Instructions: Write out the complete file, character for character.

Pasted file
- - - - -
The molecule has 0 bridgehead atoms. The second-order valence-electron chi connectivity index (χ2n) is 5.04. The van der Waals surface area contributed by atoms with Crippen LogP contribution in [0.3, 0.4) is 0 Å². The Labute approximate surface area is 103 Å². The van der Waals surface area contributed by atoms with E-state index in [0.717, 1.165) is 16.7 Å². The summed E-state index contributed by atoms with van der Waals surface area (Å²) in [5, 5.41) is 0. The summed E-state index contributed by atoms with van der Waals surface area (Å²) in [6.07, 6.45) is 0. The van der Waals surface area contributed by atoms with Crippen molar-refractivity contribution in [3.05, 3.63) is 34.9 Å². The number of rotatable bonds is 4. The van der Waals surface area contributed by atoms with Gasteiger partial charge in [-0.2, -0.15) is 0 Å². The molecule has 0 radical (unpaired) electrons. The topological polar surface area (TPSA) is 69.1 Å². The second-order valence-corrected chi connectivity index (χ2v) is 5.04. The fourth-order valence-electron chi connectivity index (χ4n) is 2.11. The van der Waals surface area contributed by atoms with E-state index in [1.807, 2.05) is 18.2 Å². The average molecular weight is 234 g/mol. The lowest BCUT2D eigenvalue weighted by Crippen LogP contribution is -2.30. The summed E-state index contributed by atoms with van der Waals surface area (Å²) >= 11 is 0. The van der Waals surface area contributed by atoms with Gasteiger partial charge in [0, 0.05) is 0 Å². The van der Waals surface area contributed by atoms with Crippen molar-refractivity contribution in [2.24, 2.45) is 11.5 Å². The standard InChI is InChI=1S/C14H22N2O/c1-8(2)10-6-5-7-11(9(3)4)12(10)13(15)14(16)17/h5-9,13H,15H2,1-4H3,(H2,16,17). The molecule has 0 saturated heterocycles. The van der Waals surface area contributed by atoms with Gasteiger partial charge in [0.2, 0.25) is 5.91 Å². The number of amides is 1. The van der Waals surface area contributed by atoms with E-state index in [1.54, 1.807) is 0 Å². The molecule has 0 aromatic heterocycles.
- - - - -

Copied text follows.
The molecule has 0 bridgehead atoms. The second-order valence-electron chi connectivity index (χ2n) is 5.04. The van der Waals surface area contributed by atoms with Crippen LogP contribution in [0.3, 0.4) is 0 Å². The Labute approximate surface area is 103 Å². The van der Waals surface area contributed by atoms with E-state index in [0.717, 1.165) is 16.7 Å². The summed E-state index contributed by atoms with van der Waals surface area (Å²) in [5, 5.41) is 0. The summed E-state index contributed by atoms with van der Waals surface area (Å²) in [6.07, 6.45) is 0. The van der Waals surface area contributed by atoms with Crippen molar-refractivity contribution in [3.05, 3.63) is 34.9 Å². The number of rotatable bonds is 4. The van der Waals surface area contributed by atoms with Gasteiger partial charge in [-0.2, -0.15) is 0 Å². The molecule has 0 radical (unpaired) electrons. The topological polar surface area (TPSA) is 69.1 Å². The second-order valence-corrected chi connectivity index (χ2v) is 5.04. The fourth-order valence-electron chi connectivity index (χ4n) is 2.11. The van der Waals surface area contributed by atoms with E-state index in [1.807, 2.05) is 18.2 Å². The average molecular weight is 234 g/mol. The lowest BCUT2D eigenvalue weighted by Crippen LogP contribution is -2.30. The summed E-state index contributed by atoms with van der Waals surface area (Å²) >= 11 is 0. The van der Waals surface area contributed by atoms with Gasteiger partial charge in [0, 0.05) is 0 Å². The van der Waals surface area contributed by atoms with Crippen molar-refractivity contribution in [2.24, 2.45) is 11.5 Å². The standard InChI is InChI=1S/C14H22N2O/c1-8(2)10-6-5-7-11(9(3)4)12(10)13(15)14(16)17/h5-9,13H,15H2,1-4H3,(H2,16,17). The molecule has 0 saturated heterocycles. The van der Waals surface area contributed by atoms with Gasteiger partial charge in [0.2, 0.25) is 5.91 Å². The number of amides is 1. The van der Waals surface area contributed by atoms with E-state index in [1.54, 1.807) is 0 Å². The molecule has 0 aromatic heterocycles.